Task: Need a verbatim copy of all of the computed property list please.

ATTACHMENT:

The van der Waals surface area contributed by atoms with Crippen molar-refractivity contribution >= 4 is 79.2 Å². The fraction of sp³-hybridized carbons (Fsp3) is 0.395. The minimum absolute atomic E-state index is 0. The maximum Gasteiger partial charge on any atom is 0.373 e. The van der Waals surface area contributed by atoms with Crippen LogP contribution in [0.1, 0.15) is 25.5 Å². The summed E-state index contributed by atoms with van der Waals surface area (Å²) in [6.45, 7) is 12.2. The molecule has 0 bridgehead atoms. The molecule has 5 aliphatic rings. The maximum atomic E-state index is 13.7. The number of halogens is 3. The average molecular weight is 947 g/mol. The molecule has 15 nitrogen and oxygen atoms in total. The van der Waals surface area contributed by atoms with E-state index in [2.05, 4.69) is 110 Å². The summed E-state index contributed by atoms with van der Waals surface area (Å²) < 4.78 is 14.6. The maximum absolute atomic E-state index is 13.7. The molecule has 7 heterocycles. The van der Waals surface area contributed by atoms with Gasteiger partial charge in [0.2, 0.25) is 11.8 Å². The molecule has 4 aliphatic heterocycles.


The van der Waals surface area contributed by atoms with Crippen molar-refractivity contribution >= 4 is 79.2 Å². The fraction of sp³-hybridized carbons (Fsp3) is 0.395. The minimum absolute atomic E-state index is 0. The maximum Gasteiger partial charge on any atom is 0.373 e. The van der Waals surface area contributed by atoms with Crippen LogP contribution in [0.1, 0.15) is 25.5 Å². The summed E-state index contributed by atoms with van der Waals surface area (Å²) in [6.45, 7) is 12.2. The molecule has 0 bridgehead atoms. The molecule has 5 aliphatic rings. The maximum atomic E-state index is 13.7. The number of halogens is 3. The average molecular weight is 947 g/mol. The molecule has 15 nitrogen and oxygen atoms in total. The van der Waals surface area contributed by atoms with E-state index in [2.05, 4.69) is 110 Å². The summed E-state index contributed by atoms with van der Waals surface area (Å²) < 4.78 is 14.6. The maximum absolute atomic E-state index is 13.7. The molecule has 7 heterocycles. The van der Waals surface area contributed by atoms with Gasteiger partial charge in [0.2, 0.25) is 11.8 Å². The molecule has 4 aliphatic heterocycles.